In November and December 2008, nearly 750 editors and journalists participated in a study conducted by Cision, GW’s Graduate School of Political Management, and Don Bates, adjunct professor with the school and PR veteran. The survey’s goal was to inform best practices and teaching in the public relations and political management fields and to deepen understanding of how editors and reporters use and value outside resources, including social media.
Reporters and editors, from newspapers, magazines, Internet-based media including blogs, and broadcast media, queried in the year-end survey reported that Websites, submissions from public relations professionals, and press kits were among their most frequently used sources of information for stories. These were followed by conferences and events, industry newswires, trade journals, blogs, social networking sites, and podcasts. One hundred percent of the respondents said they regularly use Websites for editing and reporting; 94 percent said they use information from PR professionals; and 87 percent said they regularly refer to press kits.
The survey of newsgathering methods also contradicted the perception that younger members of the workforce use online tools more frequently. It found that editors and reporters in all age brackets are now heavily dependent on the Web, with more than 90 percent using it as their primary tool overall in editing and reporting. In fact, respondents who reported that they use the Web “all the time” was highest, albeit by a slim margin, among those 30–49, with those 50 and above the second-heaviest users, followed by those 29 or younger.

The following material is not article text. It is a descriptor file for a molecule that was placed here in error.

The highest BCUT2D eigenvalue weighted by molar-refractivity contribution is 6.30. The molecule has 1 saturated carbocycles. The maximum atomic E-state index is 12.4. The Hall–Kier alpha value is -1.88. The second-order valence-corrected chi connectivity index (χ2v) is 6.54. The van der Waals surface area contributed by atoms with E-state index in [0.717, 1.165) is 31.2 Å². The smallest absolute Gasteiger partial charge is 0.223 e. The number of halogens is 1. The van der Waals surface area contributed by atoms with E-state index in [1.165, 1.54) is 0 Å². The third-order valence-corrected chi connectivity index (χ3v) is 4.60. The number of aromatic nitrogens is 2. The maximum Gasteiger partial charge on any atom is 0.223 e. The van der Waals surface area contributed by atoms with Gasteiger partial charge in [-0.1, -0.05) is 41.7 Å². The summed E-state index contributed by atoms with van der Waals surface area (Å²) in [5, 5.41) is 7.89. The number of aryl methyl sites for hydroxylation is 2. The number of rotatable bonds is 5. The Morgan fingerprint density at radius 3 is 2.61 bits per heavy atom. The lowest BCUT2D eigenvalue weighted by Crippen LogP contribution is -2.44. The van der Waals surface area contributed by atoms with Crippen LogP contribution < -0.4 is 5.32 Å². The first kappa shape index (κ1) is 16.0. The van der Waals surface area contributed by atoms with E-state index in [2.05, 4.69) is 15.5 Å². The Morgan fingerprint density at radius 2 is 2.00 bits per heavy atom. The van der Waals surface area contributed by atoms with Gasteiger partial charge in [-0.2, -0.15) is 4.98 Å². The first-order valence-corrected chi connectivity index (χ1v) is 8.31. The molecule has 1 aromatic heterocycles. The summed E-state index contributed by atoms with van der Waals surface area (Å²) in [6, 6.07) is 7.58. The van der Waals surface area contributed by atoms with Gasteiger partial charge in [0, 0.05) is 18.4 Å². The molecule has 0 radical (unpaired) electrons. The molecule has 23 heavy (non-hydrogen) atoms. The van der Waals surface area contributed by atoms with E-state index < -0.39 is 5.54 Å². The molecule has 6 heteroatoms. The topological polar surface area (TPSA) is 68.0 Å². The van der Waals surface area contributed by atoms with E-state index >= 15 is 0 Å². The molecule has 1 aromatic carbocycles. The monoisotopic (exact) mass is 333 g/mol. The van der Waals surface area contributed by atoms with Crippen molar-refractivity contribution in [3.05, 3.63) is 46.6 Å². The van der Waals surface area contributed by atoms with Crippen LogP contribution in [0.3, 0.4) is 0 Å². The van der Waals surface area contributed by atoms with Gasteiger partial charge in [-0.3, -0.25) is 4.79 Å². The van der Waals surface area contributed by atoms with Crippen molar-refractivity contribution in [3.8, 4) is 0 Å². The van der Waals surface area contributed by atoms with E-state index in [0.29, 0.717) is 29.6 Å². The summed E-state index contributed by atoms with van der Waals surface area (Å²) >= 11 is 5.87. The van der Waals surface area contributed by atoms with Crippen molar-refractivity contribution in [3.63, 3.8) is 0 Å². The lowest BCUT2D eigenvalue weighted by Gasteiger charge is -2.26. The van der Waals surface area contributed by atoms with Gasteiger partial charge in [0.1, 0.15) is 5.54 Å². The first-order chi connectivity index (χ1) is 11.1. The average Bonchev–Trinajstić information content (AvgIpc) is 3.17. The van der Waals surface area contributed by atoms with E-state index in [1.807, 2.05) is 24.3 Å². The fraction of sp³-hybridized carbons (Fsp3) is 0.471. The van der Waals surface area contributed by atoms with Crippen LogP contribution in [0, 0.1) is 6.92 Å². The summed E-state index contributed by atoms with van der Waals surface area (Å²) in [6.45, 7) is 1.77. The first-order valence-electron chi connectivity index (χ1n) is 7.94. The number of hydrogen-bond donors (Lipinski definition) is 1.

Bates devised the survey based on his prior studies of media practices and professional public relations, while a Cision team led by Ruth McFarland, senior vice president of research and publisher, amplified the study’s custom research instrument of open-ended and closed-ended questions. Cision, formerly known as Bacon’s Information, is the largest provider of media research, distribution, monitoring, and analysis services for the public relations industry.
While acknowledging heavy use of submissions from the PR industry, the journalists also strongly endorsed a list of proposed improvements in “pitches” by PR professionals, including calls for clearer writing, less promotional material, more newsworthy submissions, and a better understanding of the journalists’ individual beats and areas of interest and expertise.
MAJOR SURVEY FINDINGS
- Website usage for editing and reporting is highest among those age 30–49 (94%), followed by those age 50+ (92%), and then those age 29 or younger (91%).
- Social networking sites and podcasts are used least often for editing and reporting compared to other sources overall, and most often by editors/ journalists younger in age and experience. Blogs are used almost as often as trade journals, overall.
- Of the nine sources examined, submissions from PR professionals are used by more than 94 percent of editors/journalists.
- For identifying or developing story ideas, Websites are most important to editors/journalists, followed by submissions from PR professionals. Social networking sites and podcasts are rated as unimportant.
- For monitoring responses to stories, only Websites and blogs are considered important; conferences, trade journals, industry newswires, social networking sites, and podcasts are rated as unimportant.
- Editors/journalists agreed with seven of the eight improvement statements for e-mail pitches from communications professionals. Being more relevant to their beat/area of interest and being less promotional struck the strongest chords.
- Over half of the editors/journalists responding wanted to receive unsolicited e-mail pitches from communications professionals as simple text only.